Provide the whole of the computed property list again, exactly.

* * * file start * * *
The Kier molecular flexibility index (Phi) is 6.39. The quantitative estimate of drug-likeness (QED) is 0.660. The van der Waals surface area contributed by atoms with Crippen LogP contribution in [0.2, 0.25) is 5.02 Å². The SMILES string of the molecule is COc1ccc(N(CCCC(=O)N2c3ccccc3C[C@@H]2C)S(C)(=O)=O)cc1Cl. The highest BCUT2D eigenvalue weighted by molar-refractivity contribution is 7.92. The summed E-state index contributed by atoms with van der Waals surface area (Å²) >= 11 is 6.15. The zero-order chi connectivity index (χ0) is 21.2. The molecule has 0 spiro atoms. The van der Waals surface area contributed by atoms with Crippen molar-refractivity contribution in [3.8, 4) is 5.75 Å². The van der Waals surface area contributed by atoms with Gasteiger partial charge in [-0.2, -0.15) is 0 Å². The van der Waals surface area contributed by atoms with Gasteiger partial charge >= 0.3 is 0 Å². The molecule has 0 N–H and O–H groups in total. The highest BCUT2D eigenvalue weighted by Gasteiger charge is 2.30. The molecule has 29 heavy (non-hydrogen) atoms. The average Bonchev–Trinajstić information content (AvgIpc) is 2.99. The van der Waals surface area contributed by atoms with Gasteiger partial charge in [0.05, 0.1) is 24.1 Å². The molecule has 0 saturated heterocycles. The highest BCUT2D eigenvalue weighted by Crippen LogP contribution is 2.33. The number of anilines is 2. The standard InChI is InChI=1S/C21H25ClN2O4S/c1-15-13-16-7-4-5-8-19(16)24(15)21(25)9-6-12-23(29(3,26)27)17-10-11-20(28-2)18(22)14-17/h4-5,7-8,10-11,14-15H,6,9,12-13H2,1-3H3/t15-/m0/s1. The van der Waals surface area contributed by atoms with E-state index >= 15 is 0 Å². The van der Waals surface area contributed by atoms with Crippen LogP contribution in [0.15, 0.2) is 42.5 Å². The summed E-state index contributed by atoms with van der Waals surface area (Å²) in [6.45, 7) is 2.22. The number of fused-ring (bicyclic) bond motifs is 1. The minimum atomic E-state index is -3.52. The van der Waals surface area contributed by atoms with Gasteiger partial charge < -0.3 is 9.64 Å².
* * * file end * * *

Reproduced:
The Kier molecular flexibility index (Phi) is 6.39. The quantitative estimate of drug-likeness (QED) is 0.660. The van der Waals surface area contributed by atoms with Crippen LogP contribution in [0.2, 0.25) is 5.02 Å². The SMILES string of the molecule is COc1ccc(N(CCCC(=O)N2c3ccccc3C[C@@H]2C)S(C)(=O)=O)cc1Cl. The highest BCUT2D eigenvalue weighted by molar-refractivity contribution is 7.92. The summed E-state index contributed by atoms with van der Waals surface area (Å²) >= 11 is 6.15. The zero-order chi connectivity index (χ0) is 21.2. The molecule has 0 spiro atoms. The van der Waals surface area contributed by atoms with Crippen molar-refractivity contribution in [3.8, 4) is 5.75 Å². The van der Waals surface area contributed by atoms with Gasteiger partial charge in [-0.2, -0.15) is 0 Å². The van der Waals surface area contributed by atoms with Gasteiger partial charge >= 0.3 is 0 Å². The molecule has 0 N–H and O–H groups in total. The highest BCUT2D eigenvalue weighted by Gasteiger charge is 2.30. The molecule has 29 heavy (non-hydrogen) atoms. The average Bonchev–Trinajstić information content (AvgIpc) is 2.99. The van der Waals surface area contributed by atoms with Gasteiger partial charge in [0.05, 0.1) is 24.1 Å². The molecule has 0 saturated heterocycles. The highest BCUT2D eigenvalue weighted by Crippen LogP contribution is 2.33. The number of anilines is 2. The standard InChI is InChI=1S/C21H25ClN2O4S/c1-15-13-16-7-4-5-8-19(16)24(15)21(25)9-6-12-23(29(3,26)27)17-10-11-20(28-2)18(22)14-17/h4-5,7-8,10-11,14-15H,6,9,12-13H2,1-3H3/t15-/m0/s1. The van der Waals surface area contributed by atoms with E-state index >= 15 is 0 Å². The van der Waals surface area contributed by atoms with Crippen LogP contribution in [0.15, 0.2) is 42.5 Å². The summed E-state index contributed by atoms with van der Waals surface area (Å²) in [6.45, 7) is 2.22. The number of fused-ring (bicyclic) bond motifs is 1. The minimum atomic E-state index is -3.52. The van der Waals surface area contributed by atoms with Gasteiger partial charge < -0.3 is 9.64 Å².